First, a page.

Winter in Tuscany brings rain. Lots of rain. Driving to work daily, I find myself noting how the ground looks in sections where I normally pass on horseback. Its something I do unconciously, even though right now I am not riding at all.Weather is such an important factor to working outside with horses, and the softness of the ground, slipperyness of hill sections, or obstacles caused by heavy wind or rain, really can make a huge difference to the safety of the horses or riders I accompany out during the season.
Working as a guide means in an area where the weather can change quickly during the wet months, means having alternative routes in the case of emergency is a must.
Early spring makes for challenging riding, the weeks leading up to our seasonal opening (end of March) make for a lot of maintenance runs in the truck, tractor or horseback. Annually in the spring we need to clear the trails of fallen trees, rebuild the bridge that runs between Castelfalfi and Castellare, over the river (which swells considerably during the winter due to heavy rainfall), and fill in any of the dangerous sink holes that open up due to flooding. All of the trails need to be checked before we ride them, as any obstacle could bring about lengthy extensions to our rides.
Riding on these trails in slippery, often unstable terrain during the early spring weeks requires an immense amount of trust in my horse. Here at Castellare we dont use any type of fixed martingales or tie-downs with our trail horses, and we ride them ‘on the buckle’ in english terminology. Basically, we dont have any contact unless there is a reason for it.The horses are incredibly sure footed, as many of our past clients can attest too, and know their jobs so well, that they need no rider assistance to show them where to put their feet.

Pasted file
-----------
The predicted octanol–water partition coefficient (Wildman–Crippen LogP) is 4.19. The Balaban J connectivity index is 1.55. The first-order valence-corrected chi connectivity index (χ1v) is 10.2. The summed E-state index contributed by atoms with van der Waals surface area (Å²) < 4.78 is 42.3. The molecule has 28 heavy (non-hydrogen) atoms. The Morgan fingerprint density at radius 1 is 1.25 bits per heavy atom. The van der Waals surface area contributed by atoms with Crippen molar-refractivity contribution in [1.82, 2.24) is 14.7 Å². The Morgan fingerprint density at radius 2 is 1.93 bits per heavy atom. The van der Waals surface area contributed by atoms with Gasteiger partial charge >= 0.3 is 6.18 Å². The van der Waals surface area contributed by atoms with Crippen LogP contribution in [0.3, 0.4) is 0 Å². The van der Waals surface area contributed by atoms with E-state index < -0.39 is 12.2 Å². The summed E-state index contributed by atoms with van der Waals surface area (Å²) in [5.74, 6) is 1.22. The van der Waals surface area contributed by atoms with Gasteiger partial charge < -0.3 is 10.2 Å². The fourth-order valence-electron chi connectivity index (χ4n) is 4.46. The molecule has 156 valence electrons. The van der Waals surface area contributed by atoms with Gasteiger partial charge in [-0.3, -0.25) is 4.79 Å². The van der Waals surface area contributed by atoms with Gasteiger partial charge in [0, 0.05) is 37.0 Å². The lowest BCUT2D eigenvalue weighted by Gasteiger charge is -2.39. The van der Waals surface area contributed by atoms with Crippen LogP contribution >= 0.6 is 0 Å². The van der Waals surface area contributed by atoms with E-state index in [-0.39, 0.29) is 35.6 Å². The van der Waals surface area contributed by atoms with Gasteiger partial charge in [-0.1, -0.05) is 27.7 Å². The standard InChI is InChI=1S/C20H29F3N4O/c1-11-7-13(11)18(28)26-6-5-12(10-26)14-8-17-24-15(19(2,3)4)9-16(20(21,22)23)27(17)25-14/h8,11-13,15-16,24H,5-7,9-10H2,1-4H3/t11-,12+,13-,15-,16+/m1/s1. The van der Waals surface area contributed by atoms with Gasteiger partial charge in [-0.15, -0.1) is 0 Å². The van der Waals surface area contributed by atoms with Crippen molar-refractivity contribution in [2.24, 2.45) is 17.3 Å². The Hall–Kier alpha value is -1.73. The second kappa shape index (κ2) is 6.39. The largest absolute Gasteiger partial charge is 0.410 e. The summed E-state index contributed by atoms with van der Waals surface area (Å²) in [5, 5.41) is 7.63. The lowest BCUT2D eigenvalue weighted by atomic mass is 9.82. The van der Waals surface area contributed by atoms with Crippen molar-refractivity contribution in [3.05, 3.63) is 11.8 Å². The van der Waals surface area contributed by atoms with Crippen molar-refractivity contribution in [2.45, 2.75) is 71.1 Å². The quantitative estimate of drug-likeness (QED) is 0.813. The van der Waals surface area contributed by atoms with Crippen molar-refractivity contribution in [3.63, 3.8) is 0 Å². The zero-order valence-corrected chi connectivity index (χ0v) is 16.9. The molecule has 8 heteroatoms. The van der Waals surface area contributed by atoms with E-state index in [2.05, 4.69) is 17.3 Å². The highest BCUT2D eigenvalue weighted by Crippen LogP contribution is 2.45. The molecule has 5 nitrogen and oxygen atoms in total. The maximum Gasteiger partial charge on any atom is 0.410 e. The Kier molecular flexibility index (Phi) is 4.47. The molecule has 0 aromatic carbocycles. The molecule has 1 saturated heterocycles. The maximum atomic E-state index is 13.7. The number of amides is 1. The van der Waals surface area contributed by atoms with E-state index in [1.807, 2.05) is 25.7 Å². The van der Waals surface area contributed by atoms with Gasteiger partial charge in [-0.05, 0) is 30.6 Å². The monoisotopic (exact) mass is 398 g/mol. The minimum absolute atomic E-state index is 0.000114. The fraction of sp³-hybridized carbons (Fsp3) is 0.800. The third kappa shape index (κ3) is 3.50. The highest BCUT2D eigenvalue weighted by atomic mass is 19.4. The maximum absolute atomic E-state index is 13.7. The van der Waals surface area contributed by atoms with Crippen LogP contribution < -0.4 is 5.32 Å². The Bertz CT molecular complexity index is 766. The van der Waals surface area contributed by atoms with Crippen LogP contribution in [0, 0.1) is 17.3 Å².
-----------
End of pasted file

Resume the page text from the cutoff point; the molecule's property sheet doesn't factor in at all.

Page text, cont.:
When clients ride out with me down steep and sometimes muddy banks, I always remind them to let the horse have his head completely. It amazes me how many people find this idea difficult, often because they have been taught to keep a contact on the horse. One client that travelled out here a few years back had learnt the hard way the importance of this rule. While riding in Portugal, the group was taken down a steep slope. Her horse slipped, and she tried to correct him, but instead with the head pulled up, the horse lost his balance and fell- rolling down the hill and nearly crushing the rider.
This week I was reading an article in the Horsemanship Journal, by Maddy Butcher Grey that talked about the dangers of restricting a horses head when he is required to work over uneven terrain on trails or negotiate obstacles. One comment jumped out at me.
“All true horsemen are going to say the same thing as far as head restriction of any kind.Stay off the face. The horse knows where his feet are coming down better than you do” (Ross Knoxx)
Horses are so vulnerable horses are when they cant move their heads as they would naturally, and this is especially valid for trail horses moving over uneven terrain.
A client that was visiting a couple of years back told how on a ride horse back in her homeland, a horse in a tie down tripped on a rock, couldn’t use his head to regain his balance due to his “correctly adjusted” tie down, and fell off the trail down a fairly steep hill. Without the tie down it would have been an innocent, quickly forgotten stumble; with it, it was a disaster for both horse and rider.
To understand why the concept of fixed martingales on trail horses is so wrong, one needs to look at how the horse is physically made up, especially of note in this post – the horses vision.